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The role of pebble fragmentation in planetesimal formation I. Experimental study

Syed, Mohtashim Bukhari; Blum, Jürgen; Jansson, K. Wahlberg LU and Johansen, A. LU (2017) In Astrophysical Journal 834(2).
Abstract

Previous work on protoplanetary dust growth shows a halt at centimeter sizes owing to the occurrence of bouncing at velocities of 0.1 m s-1 and fragmentation at velocities ≳;1 m s-1. To overcome these barriers, spatial concentration of centimeter-sized dust pebbles and subsequent gravitational collapse have been proposed. However, numerical investigations have shown that dust aggregates may undergo fragmentation during the gravitational collapse phase. This fragmentation in turn changes the size distribution of the solids and thus must be taken into account in order to understand the properties of the planetesimals that form. To explore the fate of dust pebbles undergoing fragmenting collisions, we conducted... (More)

Previous work on protoplanetary dust growth shows a halt at centimeter sizes owing to the occurrence of bouncing at velocities of 0.1 m s-1 and fragmentation at velocities ≳;1 m s-1. To overcome these barriers, spatial concentration of centimeter-sized dust pebbles and subsequent gravitational collapse have been proposed. However, numerical investigations have shown that dust aggregates may undergo fragmentation during the gravitational collapse phase. This fragmentation in turn changes the size distribution of the solids and thus must be taken into account in order to understand the properties of the planetesimals that form. To explore the fate of dust pebbles undergoing fragmenting collisions, we conducted laboratory experiments on dust-aggregate collisions with a focus on establishing a collision model for this stage of planetesimal formation. In our experiments, we analyzed collisions of dust aggregates with masses between 0.7 and 91 g mass ratios between target and projectile from 1 to 126 at a fixed porosity of 65%, within the velocity range of 1.5-8.7 m s-1, at low atmospheric pressure of ∼10-3 mbar, and in free-fall conditions. We derived the mass of the largest fragment, the fragment size/mass distribution, and the efficiency of mass transfer as a function of collision velocity and projectile/target aggregate size. Moreover, we give recipes for an easy-to-use fragmentation and mass-transfer model for further use in modeling work. In a companion paper, we use the experimental findings and the derived dust-aggregate collision model to investigate the fate of dust pebbles during gravitational collapse.

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organization
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Contribution to journal
publication status
published
subject
keywords
comets: general, methods: laboratory, planets and satellites: formation, protoplanetary disks, techniques: image processing
in
Astrophysical Journal
volume
834
issue
2
publisher
University of Chicago Press
external identifiers
  • scopus:85010049743
  • wos:000393759200007
ISSN
0004-637X
DOI
10.3847/1538-4357/834/2/145
language
English
LU publication?
yes
id
18ca94fc-2e98-47aa-997d-7f7ae2096f3a
date added to LUP
2017-03-03 09:02:49
date last changed
2018-03-18 05:10:24
@article{18ca94fc-2e98-47aa-997d-7f7ae2096f3a,
  abstract     = {<p>Previous work on protoplanetary dust growth shows a halt at centimeter sizes owing to the occurrence of bouncing at velocities of 0.1 m s<sup>-1</sup> and fragmentation at velocities ≳;1 m s<sup>-1</sup>. To overcome these barriers, spatial concentration of centimeter-sized dust pebbles and subsequent gravitational collapse have been proposed. However, numerical investigations have shown that dust aggregates may undergo fragmentation during the gravitational collapse phase. This fragmentation in turn changes the size distribution of the solids and thus must be taken into account in order to understand the properties of the planetesimals that form. To explore the fate of dust pebbles undergoing fragmenting collisions, we conducted laboratory experiments on dust-aggregate collisions with a focus on establishing a collision model for this stage of planetesimal formation. In our experiments, we analyzed collisions of dust aggregates with masses between 0.7 and 91 g mass ratios between target and projectile from 1 to 126 at a fixed porosity of 65%, within the velocity range of 1.5-8.7 m s<sup>-1</sup>, at low atmospheric pressure of ∼10<sup>-3</sup> mbar, and in free-fall conditions. We derived the mass of the largest fragment, the fragment size/mass distribution, and the efficiency of mass transfer as a function of collision velocity and projectile/target aggregate size. Moreover, we give recipes for an easy-to-use fragmentation and mass-transfer model for further use in modeling work. In a companion paper, we use the experimental findings and the derived dust-aggregate collision model to investigate the fate of dust pebbles during gravitational collapse.</p>},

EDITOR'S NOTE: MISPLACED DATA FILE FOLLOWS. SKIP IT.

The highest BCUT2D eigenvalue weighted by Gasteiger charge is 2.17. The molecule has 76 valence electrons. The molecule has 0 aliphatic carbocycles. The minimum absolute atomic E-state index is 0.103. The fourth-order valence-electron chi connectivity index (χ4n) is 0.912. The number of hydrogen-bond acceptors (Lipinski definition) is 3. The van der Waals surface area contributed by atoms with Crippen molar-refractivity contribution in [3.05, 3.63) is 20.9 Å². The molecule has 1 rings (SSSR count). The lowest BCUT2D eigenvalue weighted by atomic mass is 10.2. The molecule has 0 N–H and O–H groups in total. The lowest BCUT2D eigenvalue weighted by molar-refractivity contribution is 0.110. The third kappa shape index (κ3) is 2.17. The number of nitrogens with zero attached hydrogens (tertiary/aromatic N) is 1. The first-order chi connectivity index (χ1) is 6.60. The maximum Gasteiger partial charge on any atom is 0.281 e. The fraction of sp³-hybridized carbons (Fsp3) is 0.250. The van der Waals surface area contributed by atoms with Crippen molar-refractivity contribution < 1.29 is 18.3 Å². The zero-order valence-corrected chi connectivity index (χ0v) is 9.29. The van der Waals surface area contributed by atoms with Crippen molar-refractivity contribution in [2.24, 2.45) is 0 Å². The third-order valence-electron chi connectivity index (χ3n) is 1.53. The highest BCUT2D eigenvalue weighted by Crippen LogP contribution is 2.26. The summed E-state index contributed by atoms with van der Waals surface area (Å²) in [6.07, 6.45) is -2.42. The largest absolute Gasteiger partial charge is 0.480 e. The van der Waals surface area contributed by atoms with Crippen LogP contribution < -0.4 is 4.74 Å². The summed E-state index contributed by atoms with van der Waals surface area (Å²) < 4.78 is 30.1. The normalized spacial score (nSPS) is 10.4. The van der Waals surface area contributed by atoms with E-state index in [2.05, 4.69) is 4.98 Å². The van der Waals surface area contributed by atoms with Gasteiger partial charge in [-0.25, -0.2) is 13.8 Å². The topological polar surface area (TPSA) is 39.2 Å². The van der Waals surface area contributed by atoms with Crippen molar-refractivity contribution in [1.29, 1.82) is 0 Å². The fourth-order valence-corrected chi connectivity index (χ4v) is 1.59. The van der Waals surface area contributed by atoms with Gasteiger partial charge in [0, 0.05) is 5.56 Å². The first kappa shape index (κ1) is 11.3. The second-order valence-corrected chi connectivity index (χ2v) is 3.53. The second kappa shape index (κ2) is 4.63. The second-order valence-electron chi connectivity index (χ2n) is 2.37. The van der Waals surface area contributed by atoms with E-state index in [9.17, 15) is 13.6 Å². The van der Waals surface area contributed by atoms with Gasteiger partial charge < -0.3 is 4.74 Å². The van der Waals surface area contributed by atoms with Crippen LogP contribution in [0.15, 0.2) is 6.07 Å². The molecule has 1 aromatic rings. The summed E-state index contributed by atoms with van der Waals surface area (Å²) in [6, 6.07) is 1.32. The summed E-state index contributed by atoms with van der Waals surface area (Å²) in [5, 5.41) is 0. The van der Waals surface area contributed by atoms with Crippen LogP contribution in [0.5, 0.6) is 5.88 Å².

articleno    = {145},
  author       = {Syed, Mohtashim Bukhari and Blum, Jürgen and Jansson, K. Wahlberg and Johansen, A.},
  issn         = {0004-637X},
  keyword      = {comets: general,methods: laboratory,planets and satellites: formation,protoplanetary disks,techniques: image processing},
  language     = {eng},
  month        = {01},
  number       = {2},
  publisher    = {University of Chicago Press},
  series       = {Astrophysical Journal},
  title        = {The role of pebble fragmentation in planetesimal formation I. Experimental study},
  url          = {http://dx.doi.org/10.3847/1538-4357/834/2/145},
  volume       = {834},
  year         = {2017},
}